Using the following axioms:

 $(A)$ $:$ $\displaystyle \exists_1 1 \in \N_{> 0}:$ $\displaystyle a \times 1 = a = 1 \times a$ $(B)$ $:$ $\displaystyle \forall a, b \in \N_{> 0}:$ $\displaystyle a \times \paren {b + 1} = \paren {a \times b} + a$ $(C)$ $:$ $\displaystyle \forall a, b \in \N_{> 0}:$ $\displaystyle a + \paren {b + 1} = \paren {a + b} + 1$ $(D)$ $:$ $\displaystyle \forall a \in \N_{> 0}, a \ne 1:$ $\displaystyle \exists_1 b \in \N_{> 0}: a = b + 1$ $(E)$ $:$ $\displaystyle \forall a, b \in \N_{> 0}:$ $\displaystyle$Exactly one of these three holds: $\displaystyle a = b \lor \paren {\exists x \in \N_{> 0}: a + x = b} \lor \paren {\exists y \in \N_{> 0}: a = b + y}$ $(F)$ $:$ $\displaystyle \forall A \subseteq \N_{> 0}:$ $\displaystyle \paren {1 \in A \land \paren {z \in A \implies z + 1 \in A} } \implies A = \N_{> 0}$

### Left Distributive Law for Natural Numbers

First we show that:

$n \times \left({x + y}\right) = \left({n \times x}\right) + \left({n \times y}\right)$

Let us cast the proposition in the form:

$\forall a, b, n \in \N_{> 0}: a \times \paren {b + n} = \paren {a \times b} + \paren {a \times n}$

For all $n \in \N_{> 0}$, let $\map P n$ be the proposition:

$\forall a, b \in \N_{> 0}: a \times \paren {b + n} = \paren {a \times b} + \paren {a \times n}$

### Basis for the Induction

$\map P 1$ is the case:

 $\displaystyle a \times \paren {b + 1}$ $=$ $\displaystyle \paren {a \times b} + a$ Axiom $B$ $\displaystyle$ $=$ $\displaystyle \paren {a \times b} + \paren {a \times 1}$ Axiom $A$

and so $\map P 1$ holds.

This is our basis for the induction.

### Induction Hypothesis

Now we need to show that, if $\map P k$ is true, where $k \ge 1$, then it logically follows that $\map P {k + 1}$ is true.

So this is our induction hypothesis:

$\forall a, b \in \N_{> 0}: a \times \paren {b + k} = \paren {a \times b} + \paren {a \times k}$

Then we need to show:

$\forall a, b \in \N_{> 0}: a \times \paren {b + \paren {k + 1} } = \paren {a \times b} + \paren {a \times \paren {k + 1} }$

### Induction Step

This is our induction step:

 $\displaystyle a \times \paren {b + \paren {k + 1} }$ $=$ $\displaystyle a \times \paren {\paren {b + k} + 1}$ Axiom $C$ $\displaystyle$ $=$ $\displaystyle \paren {a \times \paren {b + k} } + a$ Axiom $B$ $\displaystyle$ $=$ $\displaystyle \paren {\paren {a \times b} + \paren {a \times k} } + a$ Induction hypothesis $\displaystyle$ $=$ $\displaystyle \paren {a \times b} + \paren {\paren {a \times k} + a}$ Natural Number Addition is Associative $\displaystyle$ $=$ $\displaystyle \paren {a \times b} + \paren {a \times \paren {k + 1} }$ Axiom $B$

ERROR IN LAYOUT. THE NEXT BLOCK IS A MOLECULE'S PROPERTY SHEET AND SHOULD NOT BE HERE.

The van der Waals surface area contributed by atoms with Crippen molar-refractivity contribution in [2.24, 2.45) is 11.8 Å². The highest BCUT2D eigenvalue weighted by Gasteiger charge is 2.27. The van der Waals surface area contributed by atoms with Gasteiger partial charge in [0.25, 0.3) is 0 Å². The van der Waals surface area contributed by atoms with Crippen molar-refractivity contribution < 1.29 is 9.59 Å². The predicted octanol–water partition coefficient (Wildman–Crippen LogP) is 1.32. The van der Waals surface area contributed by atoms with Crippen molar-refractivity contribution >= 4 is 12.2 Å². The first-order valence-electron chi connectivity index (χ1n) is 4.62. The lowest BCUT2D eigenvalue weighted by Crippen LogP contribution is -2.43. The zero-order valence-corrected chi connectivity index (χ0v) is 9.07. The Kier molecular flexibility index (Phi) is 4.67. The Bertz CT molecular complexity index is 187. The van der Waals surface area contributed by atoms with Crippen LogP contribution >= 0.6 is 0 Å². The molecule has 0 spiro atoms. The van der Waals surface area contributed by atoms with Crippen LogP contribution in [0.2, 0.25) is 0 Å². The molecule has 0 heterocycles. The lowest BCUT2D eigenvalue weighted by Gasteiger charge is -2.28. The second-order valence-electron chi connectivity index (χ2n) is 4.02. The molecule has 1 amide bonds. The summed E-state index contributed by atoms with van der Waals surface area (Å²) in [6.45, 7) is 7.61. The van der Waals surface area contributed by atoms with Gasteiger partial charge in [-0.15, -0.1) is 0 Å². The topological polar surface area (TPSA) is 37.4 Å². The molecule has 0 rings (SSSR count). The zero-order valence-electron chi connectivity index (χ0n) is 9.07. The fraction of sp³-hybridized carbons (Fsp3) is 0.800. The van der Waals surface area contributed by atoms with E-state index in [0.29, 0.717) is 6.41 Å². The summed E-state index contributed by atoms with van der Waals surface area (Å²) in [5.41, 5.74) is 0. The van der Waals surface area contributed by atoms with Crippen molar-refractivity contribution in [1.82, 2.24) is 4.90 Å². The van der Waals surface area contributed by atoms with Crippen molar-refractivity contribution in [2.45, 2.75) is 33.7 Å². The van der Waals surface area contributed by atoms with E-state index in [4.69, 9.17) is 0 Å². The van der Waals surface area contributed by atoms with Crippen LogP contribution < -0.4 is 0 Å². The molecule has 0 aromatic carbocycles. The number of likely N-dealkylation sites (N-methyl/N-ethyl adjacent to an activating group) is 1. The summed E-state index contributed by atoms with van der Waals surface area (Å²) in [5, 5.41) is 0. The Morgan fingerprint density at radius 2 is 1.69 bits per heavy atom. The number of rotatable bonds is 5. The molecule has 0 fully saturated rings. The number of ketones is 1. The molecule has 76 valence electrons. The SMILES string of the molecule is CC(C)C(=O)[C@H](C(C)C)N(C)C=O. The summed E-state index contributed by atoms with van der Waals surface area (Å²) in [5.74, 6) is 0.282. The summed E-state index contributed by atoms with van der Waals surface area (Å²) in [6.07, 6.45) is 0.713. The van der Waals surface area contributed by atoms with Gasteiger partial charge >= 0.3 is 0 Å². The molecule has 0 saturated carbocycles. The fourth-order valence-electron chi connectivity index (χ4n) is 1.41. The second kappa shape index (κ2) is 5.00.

The result follows by the Principle of Mathematical Induction.

$\Box$

### Right Distributive Law for Natural Numbers

Then we show that:

$\left({x + y}\right) \times n = \left({x \times n}\right) + \left({y \times n}\right)$

For all $n \in \N_{> 0}$, let $\map P n$ be the proposition:

$\forall a, b \in \N_{> 0}: \paren {a + b} \times n = \paren {a \times n} + \paren {b \times n}$

### Basis for the Induction

$\map P 1$ is the case:

 $\displaystyle \paren {a + b} \times 1$ $=$ $\displaystyle a + b$ Axiom $A$ $\displaystyle$ $=$ $\displaystyle \paren {a \times 1} + \paren {b \times 1}$ Axiom $A$

and so $\map P 1$ holds.

This is our basis for the induction.

### Induction Hypothesis

Now we need to show that, if $\map P k$ is true, where $k \ge 0$, then it logically follows that $\map P {k + 1}$ is true.

So this is our induction hypothesis:

$\forall a, b \in \N_{> 0}: \paren {a + b} \times k = \paren {a \times k} + \paren {b \times k}$

Then we need to show:

$\forall a, b \in \N_{> 0}: \paren {a + b} \times \paren {k + 1} = \paren {a \times \paren {k + 1} } + \paren {b \times \paren {k + 1} }$

### Induction Step

This is our induction step:

 $\displaystyle \paren {a + b} \times \paren {k + 1}$ $=$ $\displaystyle \paren {\paren {a + b} \times k} + \paren {a + b}$ Axiom $B$ $\displaystyle$ $=$ $\displaystyle \paren {\paren {a \times k} + \paren {b \times k} } + \paren {a + b}$ Induction hypothesis $\displaystyle$ $=$ $\displaystyle \paren {\paren {a \times k} + a} + \paren {\paren {b \times k} + b}$ Natural Number Addition is Commutative $\displaystyle$ $=$ $\displaystyle \paren {a \times \paren {k + 1} } + \paren {b \times \paren {k + 1} }$ Axiom $B$

The result follows by the Principle of Mathematical Induction.

$\Box$

The result follows.

$\blacksquare$